It makes sense for Lego Lord of the Rings to focus on presentation, since it borrows so heavily from the film trilogy. Of particular note, all of the dialogue in Lego Lord of the Rings is lifted directly from the movies. While that guarantees a level of quality to the acting, it makes for some awkward issues with background noise in the audio tracks. The hyper-serious tone of the film voiceovers also makes the fewer-than-usual bits of Lego slapstick humor fall flat, since they're brief shots at levity in the midst of grave circumstances.
The true meat of Lego Lord of the Rings comes after the story levels are complete. Once the credits roll, "open world free play" is unlocked, which allows you to explore Middle-earth to your heart's content, replay levels and hop into the body of any character you've unlocked. Mostly, though, it's a cue to focus on what Lego games do best: mountains of collectibles.
In addition to the expected Lego distractions — such as red blocks that reward you with cheat toggles — this giant world has some major additions to the franchise. Characters scattered around will give you quests, while mithril blocks can be gathered and used to craft a huge variety of new items. Despite its imposing size, Lego Lord of the Rings' world strings together fun activities and collectibles masterfully. Collectibles have always been a major part of the Lego games, but it's never been as fun and rewarding to hoard them as it is here.
The best reward you'll find is new craftable items. The crafting system fundamentally changes how character swapping works in Lego games. Previously, each character had a certain number of abilities, and they'd need to be swapped for other characters as the level design demanded. For example, Gollum is one of the only characters in the game who innately has the ability to fish items out of water. But if you craft yourself a mithril fishing rod, suddenly any character can have that ability.
Uncover enough blacksmith designs, and you'll be able to stick with your favorite characters in almost any situation, stopping only to switch which item they have equipped. The variety of equipment and character choices fit naturally with the setting and make the game feel even bigger.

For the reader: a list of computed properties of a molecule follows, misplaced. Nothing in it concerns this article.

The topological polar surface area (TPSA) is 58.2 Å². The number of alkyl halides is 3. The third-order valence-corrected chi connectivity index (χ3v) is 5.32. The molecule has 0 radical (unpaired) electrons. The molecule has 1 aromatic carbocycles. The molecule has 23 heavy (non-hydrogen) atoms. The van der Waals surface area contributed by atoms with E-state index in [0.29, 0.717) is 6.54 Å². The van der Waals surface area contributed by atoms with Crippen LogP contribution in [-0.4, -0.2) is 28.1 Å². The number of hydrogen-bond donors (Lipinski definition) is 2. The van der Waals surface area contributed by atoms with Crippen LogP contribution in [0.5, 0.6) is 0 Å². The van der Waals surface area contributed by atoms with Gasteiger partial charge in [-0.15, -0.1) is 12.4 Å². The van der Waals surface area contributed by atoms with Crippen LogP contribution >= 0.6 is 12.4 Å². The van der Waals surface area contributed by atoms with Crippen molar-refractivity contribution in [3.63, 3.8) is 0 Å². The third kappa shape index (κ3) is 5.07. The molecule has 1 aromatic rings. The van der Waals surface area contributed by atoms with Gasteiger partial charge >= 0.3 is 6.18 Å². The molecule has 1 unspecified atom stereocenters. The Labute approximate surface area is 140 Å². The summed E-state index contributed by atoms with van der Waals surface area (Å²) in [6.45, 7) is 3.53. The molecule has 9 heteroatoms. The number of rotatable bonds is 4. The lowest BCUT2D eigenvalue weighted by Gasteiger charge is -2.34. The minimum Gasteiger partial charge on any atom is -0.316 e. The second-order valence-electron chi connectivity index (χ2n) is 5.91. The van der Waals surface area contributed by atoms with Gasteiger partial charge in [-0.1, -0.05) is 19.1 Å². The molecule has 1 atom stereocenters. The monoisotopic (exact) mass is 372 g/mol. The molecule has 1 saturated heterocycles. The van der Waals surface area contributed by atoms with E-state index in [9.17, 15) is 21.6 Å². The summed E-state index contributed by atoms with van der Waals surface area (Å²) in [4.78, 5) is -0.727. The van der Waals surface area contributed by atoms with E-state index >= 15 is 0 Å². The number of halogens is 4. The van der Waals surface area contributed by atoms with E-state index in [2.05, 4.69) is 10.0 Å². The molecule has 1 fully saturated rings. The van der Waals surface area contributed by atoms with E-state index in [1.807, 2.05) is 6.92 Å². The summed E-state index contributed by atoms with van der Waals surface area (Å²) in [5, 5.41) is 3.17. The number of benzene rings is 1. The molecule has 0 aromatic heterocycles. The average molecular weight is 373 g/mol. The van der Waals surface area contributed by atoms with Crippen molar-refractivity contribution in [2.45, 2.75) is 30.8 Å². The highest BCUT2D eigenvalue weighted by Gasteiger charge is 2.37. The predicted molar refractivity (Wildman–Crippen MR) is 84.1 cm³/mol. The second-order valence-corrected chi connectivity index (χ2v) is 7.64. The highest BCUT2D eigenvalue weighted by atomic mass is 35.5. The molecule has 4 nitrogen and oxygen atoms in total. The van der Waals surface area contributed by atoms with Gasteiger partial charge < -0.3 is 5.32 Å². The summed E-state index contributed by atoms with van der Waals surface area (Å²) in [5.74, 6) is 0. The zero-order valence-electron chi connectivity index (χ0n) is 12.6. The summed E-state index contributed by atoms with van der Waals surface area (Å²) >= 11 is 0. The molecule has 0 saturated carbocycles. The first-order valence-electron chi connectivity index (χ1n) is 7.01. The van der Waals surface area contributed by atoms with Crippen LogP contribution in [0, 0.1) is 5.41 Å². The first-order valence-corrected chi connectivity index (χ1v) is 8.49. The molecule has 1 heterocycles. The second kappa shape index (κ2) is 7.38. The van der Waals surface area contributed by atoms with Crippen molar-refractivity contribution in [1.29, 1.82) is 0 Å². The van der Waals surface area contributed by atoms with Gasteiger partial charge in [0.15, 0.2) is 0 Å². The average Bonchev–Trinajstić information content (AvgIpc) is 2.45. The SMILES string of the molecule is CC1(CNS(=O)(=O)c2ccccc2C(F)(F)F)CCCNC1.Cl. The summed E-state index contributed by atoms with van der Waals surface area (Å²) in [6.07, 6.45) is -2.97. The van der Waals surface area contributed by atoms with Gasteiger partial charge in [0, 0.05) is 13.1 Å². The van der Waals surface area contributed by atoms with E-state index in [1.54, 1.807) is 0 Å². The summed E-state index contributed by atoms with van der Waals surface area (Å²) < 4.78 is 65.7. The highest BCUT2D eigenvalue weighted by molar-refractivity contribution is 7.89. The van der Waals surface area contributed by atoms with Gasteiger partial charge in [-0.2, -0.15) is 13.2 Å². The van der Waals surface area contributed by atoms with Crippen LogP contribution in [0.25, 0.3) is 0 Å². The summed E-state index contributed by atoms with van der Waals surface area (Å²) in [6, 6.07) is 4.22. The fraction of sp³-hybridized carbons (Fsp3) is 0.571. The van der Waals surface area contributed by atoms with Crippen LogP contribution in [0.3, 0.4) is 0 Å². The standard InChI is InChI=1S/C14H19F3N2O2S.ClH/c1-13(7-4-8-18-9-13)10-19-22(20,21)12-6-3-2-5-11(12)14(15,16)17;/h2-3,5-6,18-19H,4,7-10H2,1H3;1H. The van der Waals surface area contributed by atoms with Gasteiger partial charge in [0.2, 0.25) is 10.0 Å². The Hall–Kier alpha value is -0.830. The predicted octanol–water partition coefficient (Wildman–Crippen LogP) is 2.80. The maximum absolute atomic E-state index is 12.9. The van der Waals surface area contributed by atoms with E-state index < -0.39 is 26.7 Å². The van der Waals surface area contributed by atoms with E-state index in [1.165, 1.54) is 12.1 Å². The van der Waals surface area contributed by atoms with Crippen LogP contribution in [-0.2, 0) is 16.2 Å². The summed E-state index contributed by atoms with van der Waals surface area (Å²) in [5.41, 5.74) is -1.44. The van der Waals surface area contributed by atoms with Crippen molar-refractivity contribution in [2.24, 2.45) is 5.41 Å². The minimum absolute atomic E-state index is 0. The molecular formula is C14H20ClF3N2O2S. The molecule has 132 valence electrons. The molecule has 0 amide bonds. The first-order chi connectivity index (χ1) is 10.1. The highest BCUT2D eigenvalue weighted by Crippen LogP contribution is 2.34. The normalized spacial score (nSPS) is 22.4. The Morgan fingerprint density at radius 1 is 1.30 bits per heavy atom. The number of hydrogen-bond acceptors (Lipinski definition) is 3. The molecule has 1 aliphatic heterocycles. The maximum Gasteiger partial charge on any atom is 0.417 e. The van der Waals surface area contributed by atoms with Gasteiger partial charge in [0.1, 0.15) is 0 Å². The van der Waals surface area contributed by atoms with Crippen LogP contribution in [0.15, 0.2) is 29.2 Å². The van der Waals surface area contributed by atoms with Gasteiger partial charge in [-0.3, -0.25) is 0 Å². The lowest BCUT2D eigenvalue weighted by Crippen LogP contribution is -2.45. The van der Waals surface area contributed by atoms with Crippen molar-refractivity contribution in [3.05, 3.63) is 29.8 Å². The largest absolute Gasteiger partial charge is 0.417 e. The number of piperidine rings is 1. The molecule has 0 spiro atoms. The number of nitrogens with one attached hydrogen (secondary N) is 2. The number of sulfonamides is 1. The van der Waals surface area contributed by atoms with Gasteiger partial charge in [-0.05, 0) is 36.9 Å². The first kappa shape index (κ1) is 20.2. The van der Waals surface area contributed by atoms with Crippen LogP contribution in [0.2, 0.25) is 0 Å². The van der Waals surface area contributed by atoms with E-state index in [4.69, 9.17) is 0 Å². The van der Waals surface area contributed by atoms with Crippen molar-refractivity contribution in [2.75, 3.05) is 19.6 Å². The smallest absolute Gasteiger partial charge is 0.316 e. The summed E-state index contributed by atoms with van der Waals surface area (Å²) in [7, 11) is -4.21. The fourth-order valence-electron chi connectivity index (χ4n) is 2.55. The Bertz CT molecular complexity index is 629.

The size and scope and even basic design of Lego Lord of the Rings makes the absence of online co-op more frustrating than it's ever been. It was a problem in Lego Batman 2 earlier this year, and it's an even bigger bummer here. Lego Lord of the Rings gives you the freedom to walk from the opening areas in The Shire to the end goal of Mordor with no loading, so why is the multiplayer across these huge spaces restricted to local?
Lego Lord of the Rings perfectly captures the action and majesty of Tolkien's world
A second Lego Lord of the Rings game is all-but-certain with The Hobbit movies in production, so having a bit of space to grow isn't the worst thing. Traveller's Tales will have to work hard to top what it's created here, though. Even with the occasional silliness, Lego Lord of the Rings perfectly captures both the great action of the franchise and the majesty of the world Tolkien created. It's the first Lego game since 2005's Lego Star Wars that I can recommend with very few caveats.
Lego Lord of the Rings was reviewed using a retail Xbox 360 disc provided by Warner Bros. You can find information about Polygon's ethics policy here, and see an explanation of Polygon's review process and scoring rubric here.About Polygon's Reviews